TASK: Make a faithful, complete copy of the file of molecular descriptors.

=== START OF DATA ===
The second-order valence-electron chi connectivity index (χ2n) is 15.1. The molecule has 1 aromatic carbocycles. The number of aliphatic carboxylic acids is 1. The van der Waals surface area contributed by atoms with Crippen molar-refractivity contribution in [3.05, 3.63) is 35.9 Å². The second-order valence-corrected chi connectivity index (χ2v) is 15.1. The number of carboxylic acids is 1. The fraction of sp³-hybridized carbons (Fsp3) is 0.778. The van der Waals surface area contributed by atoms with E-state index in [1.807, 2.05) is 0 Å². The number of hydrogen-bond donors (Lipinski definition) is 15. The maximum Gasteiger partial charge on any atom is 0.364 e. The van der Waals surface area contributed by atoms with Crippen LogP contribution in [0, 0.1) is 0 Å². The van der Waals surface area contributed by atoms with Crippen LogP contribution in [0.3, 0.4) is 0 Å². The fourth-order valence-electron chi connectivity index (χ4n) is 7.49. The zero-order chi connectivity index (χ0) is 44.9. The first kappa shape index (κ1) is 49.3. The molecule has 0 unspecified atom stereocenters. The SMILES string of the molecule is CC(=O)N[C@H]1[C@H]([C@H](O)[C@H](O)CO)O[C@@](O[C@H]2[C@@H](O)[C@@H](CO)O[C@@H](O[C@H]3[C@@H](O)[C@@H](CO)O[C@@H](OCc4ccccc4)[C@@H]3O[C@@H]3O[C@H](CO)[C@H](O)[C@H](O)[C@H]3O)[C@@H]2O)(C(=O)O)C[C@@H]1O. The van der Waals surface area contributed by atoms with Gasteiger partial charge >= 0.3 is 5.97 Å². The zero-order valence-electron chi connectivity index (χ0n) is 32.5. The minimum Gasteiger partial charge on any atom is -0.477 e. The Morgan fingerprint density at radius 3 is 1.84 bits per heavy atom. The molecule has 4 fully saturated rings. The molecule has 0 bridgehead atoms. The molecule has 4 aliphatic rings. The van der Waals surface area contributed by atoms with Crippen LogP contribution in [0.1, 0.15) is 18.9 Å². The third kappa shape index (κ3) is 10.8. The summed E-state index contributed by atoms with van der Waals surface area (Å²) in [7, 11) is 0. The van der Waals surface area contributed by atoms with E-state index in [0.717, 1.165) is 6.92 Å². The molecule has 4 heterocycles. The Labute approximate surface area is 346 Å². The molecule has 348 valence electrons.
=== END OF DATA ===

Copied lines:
The second-order valence-electron chi connectivity index (χ2n) is 15.1. The molecule has 1 aromatic carbocycles. The number of aliphatic carboxylic acids is 1. The van der Waals surface area contributed by atoms with Crippen molar-refractivity contribution in [3.05, 3.63) is 35.9 Å². The second-order valence-corrected chi connectivity index (χ2v) is 15.1. The number of carboxylic acids is 1. The fraction of sp³-hybridized carbons (Fsp3) is 0.778. The van der Waals surface area contributed by atoms with E-state index in [1.807, 2.05) is 0 Å². The number of hydrogen-bond donors (Lipinski definition) is 15. The maximum Gasteiger partial charge on any atom is 0.364 e. The van der Waals surface area contributed by atoms with Crippen LogP contribution in [0, 0.1) is 0 Å². The van der Waals surface area contributed by atoms with Crippen LogP contribution in [0.3, 0.4) is 0 Å². The fourth-order valence-electron chi connectivity index (χ4n) is 7.49. The zero-order chi connectivity index (χ0) is 44.9. The first kappa shape index (κ1) is 49.3. The molecule has 0 unspecified atom stereocenters. The SMILES string of the molecule is CC(=O)N[C@H]1[C@H]([C@H](O)[C@H](O)CO)O[C@@](O[C@H]2[C@@H](O)[C@@H](CO)O[C@@H](O[C@H]3[C@@H](O)[C@@H](CO)O[C@@H](OCc4ccccc4)[C@@H]3O[C@@H]3O[C@H](CO)[C@H](O)[C@H](O)[C@H]3O)[C@@H]2O)(C(=O)O)C[C@@H]1O. The van der Waals surface area contributed by atoms with Gasteiger partial charge >= 0.3 is 5.97 Å². The zero-order valence-electron chi connectivity index (χ0n) is 32.5. The minimum Gasteiger partial charge on any atom is -0.477 e. The Morgan fingerprint density at radius 3 is 1.84 bits per heavy atom. The molecule has 4 fully saturated rings. The molecule has 0 bridgehead atoms. The molecule has 4 aliphatic rings. The van der Waals surface area contributed by atoms with Crippen LogP contribution in [0.1, 0.15) is 18.9 Å². The third kappa shape index (κ3) is 10.8. The summed E-state index contributed by atoms with van der Waals surface area (Å²) in [7, 11) is 0. The van der Waals surface area contributed by atoms with E-state index in [0.717, 1.165) is 6.92 Å². The molecule has 4 heterocycles. The Labute approximate surface area is 346 Å². The molecule has 348 valence electrons.